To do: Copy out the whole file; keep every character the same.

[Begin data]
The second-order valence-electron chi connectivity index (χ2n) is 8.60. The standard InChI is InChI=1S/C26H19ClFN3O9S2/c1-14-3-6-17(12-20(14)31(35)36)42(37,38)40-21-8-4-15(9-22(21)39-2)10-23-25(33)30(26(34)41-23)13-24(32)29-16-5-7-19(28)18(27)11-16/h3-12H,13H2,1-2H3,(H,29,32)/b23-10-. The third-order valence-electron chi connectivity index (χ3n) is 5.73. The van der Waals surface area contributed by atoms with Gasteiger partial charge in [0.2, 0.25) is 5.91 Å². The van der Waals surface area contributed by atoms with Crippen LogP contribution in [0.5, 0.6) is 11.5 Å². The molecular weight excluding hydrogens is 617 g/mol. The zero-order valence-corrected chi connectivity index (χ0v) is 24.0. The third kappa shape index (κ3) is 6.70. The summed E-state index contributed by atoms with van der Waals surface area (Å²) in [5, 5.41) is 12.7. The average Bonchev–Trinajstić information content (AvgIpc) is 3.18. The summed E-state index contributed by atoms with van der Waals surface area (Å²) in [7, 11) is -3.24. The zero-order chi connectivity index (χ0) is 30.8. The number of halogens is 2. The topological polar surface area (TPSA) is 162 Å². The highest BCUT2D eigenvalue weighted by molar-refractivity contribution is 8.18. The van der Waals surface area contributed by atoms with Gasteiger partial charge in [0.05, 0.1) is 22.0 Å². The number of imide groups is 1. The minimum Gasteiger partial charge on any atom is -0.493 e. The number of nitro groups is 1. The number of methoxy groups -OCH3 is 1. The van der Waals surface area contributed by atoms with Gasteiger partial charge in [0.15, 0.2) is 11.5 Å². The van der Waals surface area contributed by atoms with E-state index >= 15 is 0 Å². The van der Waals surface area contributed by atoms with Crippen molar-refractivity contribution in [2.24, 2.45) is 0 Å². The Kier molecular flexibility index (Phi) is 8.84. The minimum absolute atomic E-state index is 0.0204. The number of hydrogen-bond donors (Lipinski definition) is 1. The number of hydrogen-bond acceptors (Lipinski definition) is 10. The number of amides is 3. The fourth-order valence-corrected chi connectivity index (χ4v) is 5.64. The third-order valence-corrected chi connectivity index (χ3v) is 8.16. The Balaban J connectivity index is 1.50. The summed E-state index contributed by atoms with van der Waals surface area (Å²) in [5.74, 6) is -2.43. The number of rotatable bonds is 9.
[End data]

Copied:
The second-order valence-electron chi connectivity index (χ2n) is 8.60. The standard InChI is InChI=1S/C26H19ClFN3O9S2/c1-14-3-6-17(12-20(14)31(35)36)42(37,38)40-21-8-4-15(9-22(21)39-2)10-23-25(33)30(26(34)41-23)13-24(32)29-16-5-7-19(28)18(27)11-16/h3-12H,13H2,1-2H3,(H,29,32)/b23-10-. The third-order valence-electron chi connectivity index (χ3n) is 5.73. The van der Waals surface area contributed by atoms with Gasteiger partial charge in [0.2, 0.25) is 5.91 Å². The van der Waals surface area contributed by atoms with Crippen LogP contribution in [0.5, 0.6) is 11.5 Å². The molecular weight excluding hydrogens is 617 g/mol. The zero-order valence-corrected chi connectivity index (χ0v) is 24.0. The third kappa shape index (κ3) is 6.70. The summed E-state index contributed by atoms with van der Waals surface area (Å²) in [5, 5.41) is 12.7. The average Bonchev–Trinajstić information content (AvgIpc) is 3.18. The summed E-state index contributed by atoms with van der Waals surface area (Å²) in [7, 11) is -3.24. The zero-order chi connectivity index (χ0) is 30.8. The number of halogens is 2. The topological polar surface area (TPSA) is 162 Å². The highest BCUT2D eigenvalue weighted by molar-refractivity contribution is 8.18. The van der Waals surface area contributed by atoms with Gasteiger partial charge in [0.05, 0.1) is 22.0 Å². The number of imide groups is 1. The minimum Gasteiger partial charge on any atom is -0.493 e. The number of nitro groups is 1. The number of methoxy groups -OCH3 is 1. The van der Waals surface area contributed by atoms with Gasteiger partial charge in [0.15, 0.2) is 11.5 Å². The van der Waals surface area contributed by atoms with E-state index >= 15 is 0 Å². The van der Waals surface area contributed by atoms with Crippen molar-refractivity contribution in [2.24, 2.45) is 0 Å². The Kier molecular flexibility index (Phi) is 8.84. The minimum absolute atomic E-state index is 0.0204. The number of hydrogen-bond donors (Lipinski definition) is 1. The number of hydrogen-bond acceptors (Lipinski definition) is 10. The number of amides is 3. The fourth-order valence-corrected chi connectivity index (χ4v) is 5.64. The third-order valence-corrected chi connectivity index (χ3v) is 8.16. The Balaban J connectivity index is 1.50. The summed E-state index contributed by atoms with van der Waals surface area (Å²) in [5.74, 6) is -2.43. The number of rotatable bonds is 9.